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El primero de enero y las cosas raras

No one, no one is available on the 1st of January. It’s always like that. You go out on the street and you see people, but you wonder: are my friends particularly affected by the 1st of January, or are these people extras, going around town paid by some obscure interest to make people feel like their town is not a ghost town?

That means that you must find yourself some occupation. And in my case, by complete chance, and just like last year, I am going to review a nerdy videogame. Only, you know…. nerdier than last year.

Let me introduce you to Open General.

I can imagine that the guy who does this, he’s a big Panzer General fan. Big one. You are about to discover just how deep his rabbit hole goes. Remember how last year’s game was essentially Panzer General with new scenarios (WWI) and PG2’s system to upgrade and buy between scenarios?

Open General is not just that. The UI is improved, it has the best features of all Panzer General games, and lots of things like better graphics, scenario sounds (ie. when it rains or snows)… and that’s just the beginning.

Open General was made so that it was easy to develop your own campaigns. That means that practically anyone with free time, some computer skills and time can make their own campaigns and scenarios.

I can imagine what you are thinking. “But hey, that’s… good… isn’t it?“. Well, on the face of it, yes. Many talented people have created lots of campaigns, many of them with interesting settings, stories or gimmicks. Every user can customize the UI, and it isn’t even an enormous program, it automatically downloads missing maps from a repository in the internet. Fascinating stuff huh?


I mean, fuck.

I mean, fuck.

But then, and as usual, every time mankind develops a new instrument, specially elegant and well built platforms like this… you have to wonder what will people do with it. Because damn, I feel like half of the people doing campaigns are rabid nationalists that have a point to prove about their country. Estonian Nationalists who create the (really interesting, btw) Estonian Independence campaign, people who re-do the Spanish civil war so you have the chance to kill some more reds, people who are actually convinced that the German campaign in Africa during WWI never received enough attention, or the Hungarian struggle for Independence in the 19th century has to be re-enacted this or that way… and stuff like that. It’s quite sth to behold. So yeah, with the good campaigns come the suspicion: what agenda did this guy have? Why did he or she (hahahaha who am I kidding) think that such a campaign was the best way to uphold his national values?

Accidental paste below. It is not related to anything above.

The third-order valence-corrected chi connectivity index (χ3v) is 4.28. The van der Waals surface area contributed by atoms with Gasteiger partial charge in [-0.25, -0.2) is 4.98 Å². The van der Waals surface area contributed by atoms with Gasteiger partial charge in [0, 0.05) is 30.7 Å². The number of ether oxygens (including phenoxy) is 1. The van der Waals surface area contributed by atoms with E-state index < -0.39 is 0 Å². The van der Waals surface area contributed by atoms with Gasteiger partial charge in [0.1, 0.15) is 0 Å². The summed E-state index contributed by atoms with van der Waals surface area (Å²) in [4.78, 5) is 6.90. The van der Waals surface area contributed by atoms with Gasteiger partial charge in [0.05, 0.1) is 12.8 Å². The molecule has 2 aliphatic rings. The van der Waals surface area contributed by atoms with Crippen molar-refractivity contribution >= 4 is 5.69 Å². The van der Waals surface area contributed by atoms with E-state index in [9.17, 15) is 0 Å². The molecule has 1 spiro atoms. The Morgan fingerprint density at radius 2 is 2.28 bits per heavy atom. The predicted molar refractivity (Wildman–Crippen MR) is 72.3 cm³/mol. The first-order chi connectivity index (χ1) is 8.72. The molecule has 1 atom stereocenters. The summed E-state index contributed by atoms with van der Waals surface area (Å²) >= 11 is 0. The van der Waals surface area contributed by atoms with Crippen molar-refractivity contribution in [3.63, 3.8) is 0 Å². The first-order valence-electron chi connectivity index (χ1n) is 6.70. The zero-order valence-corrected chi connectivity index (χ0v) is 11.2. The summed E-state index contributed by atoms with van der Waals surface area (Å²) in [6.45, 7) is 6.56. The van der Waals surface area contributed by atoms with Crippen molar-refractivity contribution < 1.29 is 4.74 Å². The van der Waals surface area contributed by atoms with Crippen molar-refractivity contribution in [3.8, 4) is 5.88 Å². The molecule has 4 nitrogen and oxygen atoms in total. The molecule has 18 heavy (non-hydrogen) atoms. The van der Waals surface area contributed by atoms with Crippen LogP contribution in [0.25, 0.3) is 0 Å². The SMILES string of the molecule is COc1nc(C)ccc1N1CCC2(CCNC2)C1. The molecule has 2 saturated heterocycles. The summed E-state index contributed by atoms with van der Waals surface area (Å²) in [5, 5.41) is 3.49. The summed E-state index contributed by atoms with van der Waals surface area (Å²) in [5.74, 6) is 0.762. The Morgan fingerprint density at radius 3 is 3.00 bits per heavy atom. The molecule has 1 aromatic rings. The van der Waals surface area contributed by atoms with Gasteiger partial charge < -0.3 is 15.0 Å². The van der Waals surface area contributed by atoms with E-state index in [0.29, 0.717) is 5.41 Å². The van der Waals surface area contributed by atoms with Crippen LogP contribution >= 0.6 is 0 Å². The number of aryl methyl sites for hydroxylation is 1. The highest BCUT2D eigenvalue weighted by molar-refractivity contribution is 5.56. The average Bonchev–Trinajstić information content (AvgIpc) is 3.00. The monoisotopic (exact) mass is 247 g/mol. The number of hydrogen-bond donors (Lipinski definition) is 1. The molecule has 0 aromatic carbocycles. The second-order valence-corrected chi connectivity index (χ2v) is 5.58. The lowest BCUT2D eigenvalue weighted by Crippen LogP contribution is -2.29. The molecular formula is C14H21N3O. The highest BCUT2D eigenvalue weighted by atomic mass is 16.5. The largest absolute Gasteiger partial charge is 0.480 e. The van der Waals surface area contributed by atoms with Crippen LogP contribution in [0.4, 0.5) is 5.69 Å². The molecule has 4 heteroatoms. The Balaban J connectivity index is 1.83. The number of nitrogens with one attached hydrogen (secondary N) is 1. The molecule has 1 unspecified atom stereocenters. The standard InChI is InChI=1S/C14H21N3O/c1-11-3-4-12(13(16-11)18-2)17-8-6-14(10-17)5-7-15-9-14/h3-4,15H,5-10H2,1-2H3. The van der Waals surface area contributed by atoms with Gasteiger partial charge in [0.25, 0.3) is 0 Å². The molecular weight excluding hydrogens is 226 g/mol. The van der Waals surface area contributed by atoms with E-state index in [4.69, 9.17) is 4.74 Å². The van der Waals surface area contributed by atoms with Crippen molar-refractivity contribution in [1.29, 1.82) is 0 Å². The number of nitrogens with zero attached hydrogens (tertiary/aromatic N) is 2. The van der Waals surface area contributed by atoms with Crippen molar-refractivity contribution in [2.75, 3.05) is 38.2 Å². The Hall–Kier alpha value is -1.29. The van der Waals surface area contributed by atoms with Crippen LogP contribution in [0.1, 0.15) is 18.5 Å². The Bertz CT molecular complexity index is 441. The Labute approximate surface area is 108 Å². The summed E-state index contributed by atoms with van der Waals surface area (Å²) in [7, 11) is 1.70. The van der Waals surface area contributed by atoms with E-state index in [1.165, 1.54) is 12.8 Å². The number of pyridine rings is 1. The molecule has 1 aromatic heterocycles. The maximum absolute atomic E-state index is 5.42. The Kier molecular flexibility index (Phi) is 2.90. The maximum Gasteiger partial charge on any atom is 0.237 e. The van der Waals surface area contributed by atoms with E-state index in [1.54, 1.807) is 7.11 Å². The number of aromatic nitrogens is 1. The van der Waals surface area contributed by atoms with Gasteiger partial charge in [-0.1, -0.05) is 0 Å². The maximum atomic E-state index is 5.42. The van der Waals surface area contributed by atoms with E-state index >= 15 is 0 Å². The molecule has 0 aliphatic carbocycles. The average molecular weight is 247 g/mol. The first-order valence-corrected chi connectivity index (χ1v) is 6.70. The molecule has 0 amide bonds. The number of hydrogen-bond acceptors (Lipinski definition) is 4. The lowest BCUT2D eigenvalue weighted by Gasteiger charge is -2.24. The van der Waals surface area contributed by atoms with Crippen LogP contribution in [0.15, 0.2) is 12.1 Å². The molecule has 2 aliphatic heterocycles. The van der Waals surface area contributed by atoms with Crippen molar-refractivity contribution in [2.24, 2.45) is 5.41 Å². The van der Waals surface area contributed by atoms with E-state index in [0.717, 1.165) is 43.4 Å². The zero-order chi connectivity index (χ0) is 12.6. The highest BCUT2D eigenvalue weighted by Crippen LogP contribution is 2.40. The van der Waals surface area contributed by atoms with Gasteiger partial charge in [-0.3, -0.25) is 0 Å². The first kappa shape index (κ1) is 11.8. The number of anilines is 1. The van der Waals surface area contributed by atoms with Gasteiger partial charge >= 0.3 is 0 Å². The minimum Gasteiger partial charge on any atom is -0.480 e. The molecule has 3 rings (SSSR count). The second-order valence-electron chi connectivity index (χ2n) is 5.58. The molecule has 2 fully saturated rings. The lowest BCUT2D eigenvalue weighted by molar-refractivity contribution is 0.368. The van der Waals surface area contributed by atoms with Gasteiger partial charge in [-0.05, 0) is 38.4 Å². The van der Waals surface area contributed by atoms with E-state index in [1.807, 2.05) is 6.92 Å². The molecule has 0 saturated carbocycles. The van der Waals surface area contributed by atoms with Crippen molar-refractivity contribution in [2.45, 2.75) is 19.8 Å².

The other half of the campaigns, though, seem to be done by military history enthusiasts who think that this particular and obscure battle in history hasn’t been properly represented because paratroopers should roll 4, not 5 dice when defending. Which isn’t necessarily better.

But the short on this game is: It’s a really good game if you liked Panzer General. Whatever war you like, you’ll find it and have fun replaying it.

Seriously, I find no better example than this game of the old proverb:
Mental conditions suck for the person suffering them. Doesn’t mean the rest of us shouldn’t put them to good use.


The last movies of 2012 were good, weren’t day? Red lights started a little slow, but it picks up the pace then blows your mind with the ending. And also, Sigourney Weaver. Fuck, she ROCKS. Also I love that they make movies where atheism and science are the focus.
I just wonder… Does Christopher Brookmyre approve of this movie? Because it essentially rips one of his novels.

Eva: Spanish cinema, and good cinema at that! Cinema about robots, science fiction and moral dilemmas, in the best Isaac Asimov style. I loved the movie and I just wish they had dwelt slightly more on the moral conundrums of the film. Why? Because that’s what the film is all about. I’ll say it right now: No one dies in that movie. That doesn’t mean there isn’t a child killed in it.

I also enjoyed to see that the old rule holds true: “In any movie about robots, even if they are not mentioned explicitely, Asimov’s three laws are implicit”. And boy were they there.

There, make yourself smarter:
Three laws


3 comentarios to “El primero de enero y las cosas raras”

  1. Dude, where/when did you smoke up that old proverb? ^o^

    Did Asimov create the three rules? Or did he distill them from commonly held beliefs? Much like Tolkien and the vast majority of fantasy novels that followed.

    About the first of January: I was on a plane. Then sleeping to recover, then savouring jetlag. The streets were strangely (yet pleasantly) empty upon my return. Of course, empty for Paris, so there were still people.


  2. Dude, are you insinuating that the proverb is a product of my sick mind? It is not. Nothing is better than living with a roommate that has OCD. I can tell you 😉


    Also, Asimov developed them himself, with his editor.


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